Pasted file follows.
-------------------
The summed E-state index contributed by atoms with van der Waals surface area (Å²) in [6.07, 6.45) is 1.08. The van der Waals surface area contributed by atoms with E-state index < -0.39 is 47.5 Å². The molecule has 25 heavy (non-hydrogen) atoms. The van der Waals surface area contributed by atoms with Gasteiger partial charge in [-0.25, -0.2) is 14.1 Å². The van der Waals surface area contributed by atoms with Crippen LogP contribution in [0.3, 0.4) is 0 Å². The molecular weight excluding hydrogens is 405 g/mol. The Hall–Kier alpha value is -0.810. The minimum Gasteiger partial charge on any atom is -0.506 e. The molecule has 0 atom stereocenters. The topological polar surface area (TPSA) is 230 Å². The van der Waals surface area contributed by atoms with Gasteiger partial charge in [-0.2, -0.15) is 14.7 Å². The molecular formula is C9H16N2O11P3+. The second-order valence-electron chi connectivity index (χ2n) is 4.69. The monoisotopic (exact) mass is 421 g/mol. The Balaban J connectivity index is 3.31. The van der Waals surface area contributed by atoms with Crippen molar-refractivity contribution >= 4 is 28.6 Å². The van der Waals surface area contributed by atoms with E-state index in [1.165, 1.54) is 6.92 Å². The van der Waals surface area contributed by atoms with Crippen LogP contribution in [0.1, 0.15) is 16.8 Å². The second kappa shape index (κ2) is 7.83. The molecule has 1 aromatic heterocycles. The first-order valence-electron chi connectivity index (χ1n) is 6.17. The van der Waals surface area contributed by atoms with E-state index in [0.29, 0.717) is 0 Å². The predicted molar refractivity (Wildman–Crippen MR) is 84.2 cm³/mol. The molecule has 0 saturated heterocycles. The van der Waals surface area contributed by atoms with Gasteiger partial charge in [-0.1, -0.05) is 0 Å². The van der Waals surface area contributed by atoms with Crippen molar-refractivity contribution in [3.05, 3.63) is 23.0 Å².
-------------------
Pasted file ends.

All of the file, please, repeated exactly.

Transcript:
The summed E-state index contributed by atoms with van der Waals surface area (Å²) in [6.07, 6.45) is 1.08. The van der Waals surface area contributed by atoms with E-state index < -0.39 is 47.5 Å². The molecule has 25 heavy (non-hydrogen) atoms. The van der Waals surface area contributed by atoms with Gasteiger partial charge in [-0.25, -0.2) is 14.1 Å². The van der Waals surface area contributed by atoms with Crippen LogP contribution in [0.3, 0.4) is 0 Å². The molecular weight excluding hydrogens is 405 g/mol. The Hall–Kier alpha value is -0.810. The minimum Gasteiger partial charge on any atom is -0.506 e. The molecule has 0 atom stereocenters. The topological polar surface area (TPSA) is 230 Å². The van der Waals surface area contributed by atoms with Gasteiger partial charge in [-0.2, -0.15) is 14.7 Å². The molecular formula is C9H16N2O11P3+. The second-order valence-electron chi connectivity index (χ2n) is 4.69. The monoisotopic (exact) mass is 421 g/mol. The Balaban J connectivity index is 3.31. The van der Waals surface area contributed by atoms with Crippen molar-refractivity contribution >= 4 is 28.6 Å². The van der Waals surface area contributed by atoms with E-state index in [1.165, 1.54) is 6.92 Å². The van der Waals surface area contributed by atoms with Crippen LogP contribution in [0.1, 0.15) is 16.8 Å². The second kappa shape index (κ2) is 7.83. The molecule has 1 aromatic heterocycles. The first-order valence-electron chi connectivity index (χ1n) is 6.17. The van der Waals surface area contributed by atoms with E-state index in [0.29, 0.717) is 0 Å². The predicted molar refractivity (Wildman–Crippen MR) is 84.2 cm³/mol. The molecule has 0 saturated heterocycles. The van der Waals surface area contributed by atoms with Gasteiger partial charge in [-0.1, -0.05) is 0 Å². The van der Waals surface area contributed by atoms with Crippen molar-refractivity contribution in [3.05, 3.63) is 23.0 Å².